Saturday, July 28, 2012

Atascosa County's Regiment in the Civil War - Part 13

Feeding the Troops   

Because of poor transportation, commissary stores could not be delivered readily, and the troopers had to live off the land as much as they could. Though the search for water was always insistent due to the remoteness of the wild country of the Corpus Christi-Brownsville-Eagle Pass Triangle area of operations (described in Part 10), much of it was flush with game: deer, antelope, javelina hogs, and wild turkeys. The men of Company E who happened to be in those areas didn’t want for fresh meat.1

Out in the western reaches of the region where wild game was not so plentiful,  whenever outfits on patrol duty could get their hands on some beef, they would preserve quantities of it by “jerking” it – cutting it into long, thin slices which they would string out by ropes to dry in the sun. This process didn’t even require salt, and it would keep and provide nourishment for a long time.2

The Reverend Potter of Company K relates an experience with fresh meat when almost half the regiment was near Brownsville:

In many places we could not get water for our horses, only when we drew it from wells, so the command was divided and traveled in detachments, and our commissary sergeant found it very difficult to get meat. He had orders to kill beeves and give the Mexican owners vouchers, but he could not speak Spanish, and had no little trouble in settling with them; he got so worried over it he feigned sick, and the colonel [Woods] appointed me to furnish beef that day. We camped near to where the cattle gathered in large numbers for water. I examined them, and found but few fit for beef, except a few two-year-olds. There were four companies of us, and I called on each company for men and ropes; then I pointed out the beeves, and they roped and butchered them. When we had caught three, the colonel came along and said, “Mr. Potter, how do you come on in getting beef?” I answered, “Pretty well, colonel; we have three, and the boys are after another.” The colonel smiled, and said I was doing well. So we got our four beeves slaughtered, and the half-starved men began to cook and eat. I reported to our commissary, and called for vouchers for four beeves. “What!” said he, “you have not killed four?” “I have, sir,” said I; “this is my day to issue beef.” He said it was more than they were entitled to, and that a great deal of it would be wasted. I replied that after four companies had eaten what they wanted, and then cooked enough to take along to-morrow, out of four small beeves, but little would be left; and it was even so.3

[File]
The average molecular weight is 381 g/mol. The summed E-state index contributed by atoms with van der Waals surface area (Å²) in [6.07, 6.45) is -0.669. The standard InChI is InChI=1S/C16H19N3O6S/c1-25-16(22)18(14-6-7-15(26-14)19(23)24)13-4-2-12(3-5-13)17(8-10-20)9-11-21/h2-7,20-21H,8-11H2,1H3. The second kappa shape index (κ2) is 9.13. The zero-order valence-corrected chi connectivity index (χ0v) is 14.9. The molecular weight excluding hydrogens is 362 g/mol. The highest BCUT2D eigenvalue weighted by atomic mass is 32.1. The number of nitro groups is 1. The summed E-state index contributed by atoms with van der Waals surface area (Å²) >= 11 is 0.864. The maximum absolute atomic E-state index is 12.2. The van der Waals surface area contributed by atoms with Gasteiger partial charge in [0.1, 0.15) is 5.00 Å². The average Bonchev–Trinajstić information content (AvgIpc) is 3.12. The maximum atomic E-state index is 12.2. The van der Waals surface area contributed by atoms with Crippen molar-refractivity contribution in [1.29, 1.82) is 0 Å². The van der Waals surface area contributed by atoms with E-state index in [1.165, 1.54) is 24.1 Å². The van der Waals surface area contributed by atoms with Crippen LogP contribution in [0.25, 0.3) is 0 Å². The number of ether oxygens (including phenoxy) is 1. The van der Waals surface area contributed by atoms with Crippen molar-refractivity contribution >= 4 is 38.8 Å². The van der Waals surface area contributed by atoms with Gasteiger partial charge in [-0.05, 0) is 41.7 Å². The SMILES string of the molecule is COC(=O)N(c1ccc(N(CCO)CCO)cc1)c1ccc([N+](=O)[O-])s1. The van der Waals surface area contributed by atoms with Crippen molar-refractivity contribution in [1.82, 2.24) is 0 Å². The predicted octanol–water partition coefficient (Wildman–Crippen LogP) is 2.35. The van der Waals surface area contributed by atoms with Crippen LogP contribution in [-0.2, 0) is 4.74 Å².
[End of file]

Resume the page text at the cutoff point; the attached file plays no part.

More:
Since we don’t know if the men of Company E were with this bunch at the time, we don’t know whether the meat they ate that day was wild and fresh or “jerked.”

As to bread: when flour was available the men had multiple ways of cooking it. One was to mix a kind of biscuit dough, roll it out to “about the size and shape of a snake,” coil it around a stick or ramrod, and then roast it over an open fire. Another method was to roll the dough up in a “wet shuck” (i.e. corn shuck) and bake it in the hot embers of the campfire. The product of this simple process was called “hot doger.”

But food was not always short – sometimes a supply train would make it down the line and then the companies would receive “plenty of salt or dried meat, flour or corn meal, desiccated vegetables, fresh potatoes, and molasses, soap, and candles.” These would have been banner days for the boys.4